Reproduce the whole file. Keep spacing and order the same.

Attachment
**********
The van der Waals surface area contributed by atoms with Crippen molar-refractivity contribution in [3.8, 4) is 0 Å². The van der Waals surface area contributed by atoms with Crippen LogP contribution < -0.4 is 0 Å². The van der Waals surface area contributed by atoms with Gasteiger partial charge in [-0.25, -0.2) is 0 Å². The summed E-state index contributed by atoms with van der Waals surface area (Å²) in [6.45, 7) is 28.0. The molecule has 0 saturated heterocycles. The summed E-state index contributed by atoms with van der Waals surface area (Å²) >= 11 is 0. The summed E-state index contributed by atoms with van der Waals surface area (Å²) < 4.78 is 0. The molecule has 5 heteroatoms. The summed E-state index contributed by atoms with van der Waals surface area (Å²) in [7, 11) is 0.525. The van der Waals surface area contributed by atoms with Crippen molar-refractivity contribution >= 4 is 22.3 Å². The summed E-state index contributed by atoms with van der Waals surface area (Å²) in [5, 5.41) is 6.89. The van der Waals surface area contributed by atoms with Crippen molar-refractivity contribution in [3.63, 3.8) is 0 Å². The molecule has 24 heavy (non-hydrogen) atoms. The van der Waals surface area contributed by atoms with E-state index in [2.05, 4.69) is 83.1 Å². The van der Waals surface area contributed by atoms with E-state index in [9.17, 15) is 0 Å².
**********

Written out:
The van der Waals surface area contributed by atoms with Crippen molar-refractivity contribution in [3.8, 4) is 0 Å². The van der Waals surface area contributed by atoms with Crippen LogP contribution < -0.4 is 0 Å². The van der Waals surface area contributed by atoms with Gasteiger partial charge in [-0.25, -0.2) is 0 Å². The summed E-state index contributed by atoms with van der Waals surface area (Å²) in [6.45, 7) is 28.0. The molecule has 0 saturated heterocycles. The summed E-state index contributed by atoms with van der Waals surface area (Å²) >= 11 is 0. The summed E-state index contributed by atoms with van der Waals surface area (Å²) < 4.78 is 0. The molecule has 5 heteroatoms. The summed E-state index contributed by atoms with van der Waals surface area (Å²) in [7, 11) is 0.525. The van der Waals surface area contributed by atoms with Crippen molar-refractivity contribution >= 4 is 22.3 Å². The summed E-state index contributed by atoms with van der Waals surface area (Å²) in [5, 5.41) is 6.89. The van der Waals surface area contributed by atoms with Crippen molar-refractivity contribution in [3.63, 3.8) is 0 Å². The molecule has 24 heavy (non-hydrogen) atoms. The van der Waals surface area contributed by atoms with E-state index in [2.05, 4.69) is 83.1 Å². The van der Waals surface area contributed by atoms with E-state index in [9.17, 15) is 0 Å².